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Shipping Container Homes

Feb 16 '06 78 Last Comment
weAREtheSTONES
Feb 17, 06 4:49 pm
weAREtheSTONES
Feb 17, 06 4:53 pm
weAREtheSTONES
Feb 17, 06 4:55 pm
e
Feb 17, 06 5:18 pm

no, don't get on lb's bad side.

garpike
Feb 17, 06 5:44 pm

weARE, you may have run into a hotlink issue. Try another source for your mysterious image.

garpike
Feb 17, 06 5:46 pm

for weARE:



Put the image's url inside {img} {/img}, not the website's url.

snooker
Feb 17, 06 5:50 pm

As For Myself....I would go online and look for an old Airstream Camper. If you restore it to original condition, I'm sure you would
spend a heck of a lot less than purchasing a container and refurbishing it.

snooker
Feb 17, 06 5:52 pm

Wondering how Will Bruder managed to get his rail cars from the track to the site?

southpole
Feb 17, 06 5:53 pm

Sure, shipping containers are a raw element created to facilitate the mobility of goods from one place to another. The modular units designed to fit in the back of trailers and structurally strong to be stacked vertically and so on……playing around with such elements and transforming then into spaces for individuals to dwell is a different story.

From what I see in the web page at the head of this thread it’s merely a disposition to construct, you are employing and existing element (the container) and with this you build houses, this is construction, at most we can say ingenuity at work.

If I understand correctly, the predominant vehicle driving this construction is the cost, “x” amount of dollar for this and that; at the end you have a roof over your head for the least amount of money possible (a noble objective, can’t argue with that).
For this purpose you are most correct you don’t need and architect.

Now, if you were to take the same elements; not only the container but all of the elements, tangible and intangible such as the site, climate, orientations, cooling and heating, view, scale, proportion function, etc. and equate a relationship of these parts to the whole, you may find intriguing alternatives to investigate. This investigation will lead to a “home” with a soul, its own spirit if you will, a unique expression of found and imposed elements that work together to enrich the life of those who occupied it. For this, you most certainly do need and architect, and probably not much more money.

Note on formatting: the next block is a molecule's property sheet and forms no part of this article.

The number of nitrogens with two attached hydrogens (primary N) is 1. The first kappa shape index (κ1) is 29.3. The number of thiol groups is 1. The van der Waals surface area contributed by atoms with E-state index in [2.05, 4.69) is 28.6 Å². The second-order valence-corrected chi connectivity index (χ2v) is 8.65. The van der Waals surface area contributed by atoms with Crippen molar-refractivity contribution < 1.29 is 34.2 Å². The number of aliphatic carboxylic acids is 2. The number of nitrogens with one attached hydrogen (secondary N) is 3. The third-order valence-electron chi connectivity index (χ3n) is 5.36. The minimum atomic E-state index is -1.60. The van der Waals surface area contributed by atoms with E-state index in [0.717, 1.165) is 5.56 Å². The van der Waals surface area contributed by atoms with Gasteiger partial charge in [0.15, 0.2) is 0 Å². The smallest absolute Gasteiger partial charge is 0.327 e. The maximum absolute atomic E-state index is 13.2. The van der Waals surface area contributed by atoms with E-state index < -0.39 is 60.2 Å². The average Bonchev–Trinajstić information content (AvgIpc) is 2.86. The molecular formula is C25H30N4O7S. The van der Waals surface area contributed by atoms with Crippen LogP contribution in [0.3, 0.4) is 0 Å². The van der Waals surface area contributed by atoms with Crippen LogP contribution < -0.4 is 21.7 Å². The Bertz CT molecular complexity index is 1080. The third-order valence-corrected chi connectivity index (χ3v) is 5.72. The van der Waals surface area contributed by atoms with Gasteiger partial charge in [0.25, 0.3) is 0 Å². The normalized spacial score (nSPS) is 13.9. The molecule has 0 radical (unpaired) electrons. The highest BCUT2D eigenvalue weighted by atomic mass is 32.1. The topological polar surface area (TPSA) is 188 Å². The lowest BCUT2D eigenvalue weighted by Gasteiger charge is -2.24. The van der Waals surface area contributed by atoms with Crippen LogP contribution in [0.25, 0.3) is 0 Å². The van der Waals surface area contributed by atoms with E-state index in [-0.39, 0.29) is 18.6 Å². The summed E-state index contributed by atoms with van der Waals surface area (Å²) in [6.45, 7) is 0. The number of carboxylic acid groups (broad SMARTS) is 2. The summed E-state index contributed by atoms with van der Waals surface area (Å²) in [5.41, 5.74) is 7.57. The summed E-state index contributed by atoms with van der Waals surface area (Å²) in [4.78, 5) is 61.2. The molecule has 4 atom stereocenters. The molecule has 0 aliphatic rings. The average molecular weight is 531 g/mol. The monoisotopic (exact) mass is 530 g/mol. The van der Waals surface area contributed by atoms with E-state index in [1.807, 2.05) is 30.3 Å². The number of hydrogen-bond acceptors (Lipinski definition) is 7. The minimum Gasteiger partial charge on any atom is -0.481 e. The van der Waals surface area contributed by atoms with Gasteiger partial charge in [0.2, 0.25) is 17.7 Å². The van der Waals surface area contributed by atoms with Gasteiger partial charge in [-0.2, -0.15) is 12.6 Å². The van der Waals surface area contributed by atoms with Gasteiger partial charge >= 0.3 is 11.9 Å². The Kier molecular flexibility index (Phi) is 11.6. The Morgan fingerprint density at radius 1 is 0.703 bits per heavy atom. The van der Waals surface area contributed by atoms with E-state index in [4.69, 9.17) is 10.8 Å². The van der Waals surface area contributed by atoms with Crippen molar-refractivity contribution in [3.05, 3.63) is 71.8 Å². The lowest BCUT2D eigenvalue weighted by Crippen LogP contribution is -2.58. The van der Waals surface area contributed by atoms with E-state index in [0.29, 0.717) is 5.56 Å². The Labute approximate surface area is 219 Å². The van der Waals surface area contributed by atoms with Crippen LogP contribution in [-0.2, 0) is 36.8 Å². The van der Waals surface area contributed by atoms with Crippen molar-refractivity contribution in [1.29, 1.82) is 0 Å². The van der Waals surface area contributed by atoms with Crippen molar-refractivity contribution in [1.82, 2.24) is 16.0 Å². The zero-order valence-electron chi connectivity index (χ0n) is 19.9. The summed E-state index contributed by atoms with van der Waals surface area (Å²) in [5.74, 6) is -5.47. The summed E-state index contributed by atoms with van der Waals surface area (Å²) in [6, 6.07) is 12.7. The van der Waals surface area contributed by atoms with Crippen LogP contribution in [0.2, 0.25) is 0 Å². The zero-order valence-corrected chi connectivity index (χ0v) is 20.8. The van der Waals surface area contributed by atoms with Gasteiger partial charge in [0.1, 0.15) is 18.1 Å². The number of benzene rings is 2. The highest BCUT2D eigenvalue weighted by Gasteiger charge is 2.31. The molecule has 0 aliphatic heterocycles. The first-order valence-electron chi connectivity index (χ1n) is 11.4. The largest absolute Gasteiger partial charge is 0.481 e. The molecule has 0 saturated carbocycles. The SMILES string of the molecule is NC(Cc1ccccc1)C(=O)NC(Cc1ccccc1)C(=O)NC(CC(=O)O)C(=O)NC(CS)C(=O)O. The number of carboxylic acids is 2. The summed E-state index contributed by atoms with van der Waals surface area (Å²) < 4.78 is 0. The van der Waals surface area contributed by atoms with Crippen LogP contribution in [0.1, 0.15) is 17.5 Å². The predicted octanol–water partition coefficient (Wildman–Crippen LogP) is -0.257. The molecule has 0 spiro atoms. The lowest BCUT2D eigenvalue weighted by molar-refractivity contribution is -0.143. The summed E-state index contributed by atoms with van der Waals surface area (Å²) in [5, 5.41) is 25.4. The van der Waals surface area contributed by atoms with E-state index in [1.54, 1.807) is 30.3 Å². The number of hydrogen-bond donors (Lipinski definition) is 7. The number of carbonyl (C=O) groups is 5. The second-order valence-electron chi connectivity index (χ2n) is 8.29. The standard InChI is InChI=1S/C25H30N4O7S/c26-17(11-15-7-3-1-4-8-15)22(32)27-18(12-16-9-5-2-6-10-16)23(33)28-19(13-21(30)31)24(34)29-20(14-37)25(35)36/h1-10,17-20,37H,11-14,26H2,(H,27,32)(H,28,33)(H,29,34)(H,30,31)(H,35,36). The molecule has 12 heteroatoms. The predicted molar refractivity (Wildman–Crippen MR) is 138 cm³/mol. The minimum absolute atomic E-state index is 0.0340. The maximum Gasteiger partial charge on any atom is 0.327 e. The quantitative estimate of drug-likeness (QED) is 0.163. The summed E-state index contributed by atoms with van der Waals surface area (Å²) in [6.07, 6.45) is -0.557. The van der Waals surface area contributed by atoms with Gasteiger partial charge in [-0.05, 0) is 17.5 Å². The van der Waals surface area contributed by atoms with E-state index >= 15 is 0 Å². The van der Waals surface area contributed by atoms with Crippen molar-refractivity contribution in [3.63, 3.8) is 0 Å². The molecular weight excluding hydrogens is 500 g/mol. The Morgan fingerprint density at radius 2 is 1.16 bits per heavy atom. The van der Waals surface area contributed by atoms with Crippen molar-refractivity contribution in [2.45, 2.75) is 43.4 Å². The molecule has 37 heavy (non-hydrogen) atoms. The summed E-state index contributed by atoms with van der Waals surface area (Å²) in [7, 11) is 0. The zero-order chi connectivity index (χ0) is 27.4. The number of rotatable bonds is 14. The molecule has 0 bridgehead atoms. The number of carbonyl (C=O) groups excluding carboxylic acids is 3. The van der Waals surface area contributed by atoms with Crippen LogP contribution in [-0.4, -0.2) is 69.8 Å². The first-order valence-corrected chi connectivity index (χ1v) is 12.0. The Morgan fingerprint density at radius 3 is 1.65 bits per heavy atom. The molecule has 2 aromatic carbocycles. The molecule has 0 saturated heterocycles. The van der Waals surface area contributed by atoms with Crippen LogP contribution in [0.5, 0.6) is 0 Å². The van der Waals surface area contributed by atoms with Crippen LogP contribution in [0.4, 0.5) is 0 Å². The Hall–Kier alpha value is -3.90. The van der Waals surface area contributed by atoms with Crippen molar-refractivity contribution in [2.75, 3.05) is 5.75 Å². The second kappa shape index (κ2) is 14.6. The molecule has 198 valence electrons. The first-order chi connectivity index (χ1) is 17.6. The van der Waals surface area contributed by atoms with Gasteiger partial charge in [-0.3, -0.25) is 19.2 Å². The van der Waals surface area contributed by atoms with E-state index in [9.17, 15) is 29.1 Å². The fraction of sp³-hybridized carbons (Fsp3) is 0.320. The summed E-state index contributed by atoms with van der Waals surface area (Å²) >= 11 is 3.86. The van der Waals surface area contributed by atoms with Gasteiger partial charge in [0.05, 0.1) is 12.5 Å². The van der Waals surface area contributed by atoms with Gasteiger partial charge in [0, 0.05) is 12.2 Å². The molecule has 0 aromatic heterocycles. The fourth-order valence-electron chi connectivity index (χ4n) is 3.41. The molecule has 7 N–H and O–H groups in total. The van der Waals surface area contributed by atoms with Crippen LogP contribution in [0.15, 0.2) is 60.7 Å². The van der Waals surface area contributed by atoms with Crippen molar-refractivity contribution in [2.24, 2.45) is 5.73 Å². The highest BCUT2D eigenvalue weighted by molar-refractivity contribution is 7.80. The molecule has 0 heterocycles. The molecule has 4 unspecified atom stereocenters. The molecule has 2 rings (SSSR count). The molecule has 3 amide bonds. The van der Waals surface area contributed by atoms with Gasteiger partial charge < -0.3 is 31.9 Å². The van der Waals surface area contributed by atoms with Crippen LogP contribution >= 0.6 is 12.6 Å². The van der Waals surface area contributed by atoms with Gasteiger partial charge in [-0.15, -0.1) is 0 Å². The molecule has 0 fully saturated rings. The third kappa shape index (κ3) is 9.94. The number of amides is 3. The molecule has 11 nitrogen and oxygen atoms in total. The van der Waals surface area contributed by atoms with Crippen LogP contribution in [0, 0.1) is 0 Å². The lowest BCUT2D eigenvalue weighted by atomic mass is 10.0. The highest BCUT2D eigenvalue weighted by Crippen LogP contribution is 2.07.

We only want what we have experience, until an experience changes our wants.

snooker
Feb 17, 06 5:55 pm

Geeze...another thought just came to mind....all those decommissioned airplanes sitting on the ground in Tucson Arizona. They could become the next alternative home....and you would be part of the Jet Set.

garpike
Feb 17, 06 5:58 pm

snooker, check out the student center under buildings/institutional at Lo-Tek.

garpike
Feb 17, 06 6:03 pm

Speaking of Lo-Tek, I say have a good ol' time with shipping containers, but try to solve the world's problems with them.

Unless you believe in reincarnation, have fun. I know. That sounds irresponsible. Like looking at shipping containers to solve problems is.

weAREtheSTONES
Feb 17, 06 8:20 pm
weAREtheSTONES
Feb 17, 06 8:21 pm
weAREtheSTONES
Feb 17, 06 8:29 pm
weAREtheSTONES
Feb 17, 06 8:34 pm
Shipconner
Feb 17, 06 9:30 pm

>"Boxing is for sissies!"
lol, ok maybe I knew I was inviting a verbal beating but I can take it. To be honest I was trolling for shipping container pictures/projects when I stumbled across one of this sites discussions. It was almost a total bash of container homes and the few people supporting them. So maybe it is just my brawling nature but I would like to think I am offering a somewhat educated perspective for those who are new to the idea or not willing to engauge in the fine Brouhaha we are having here.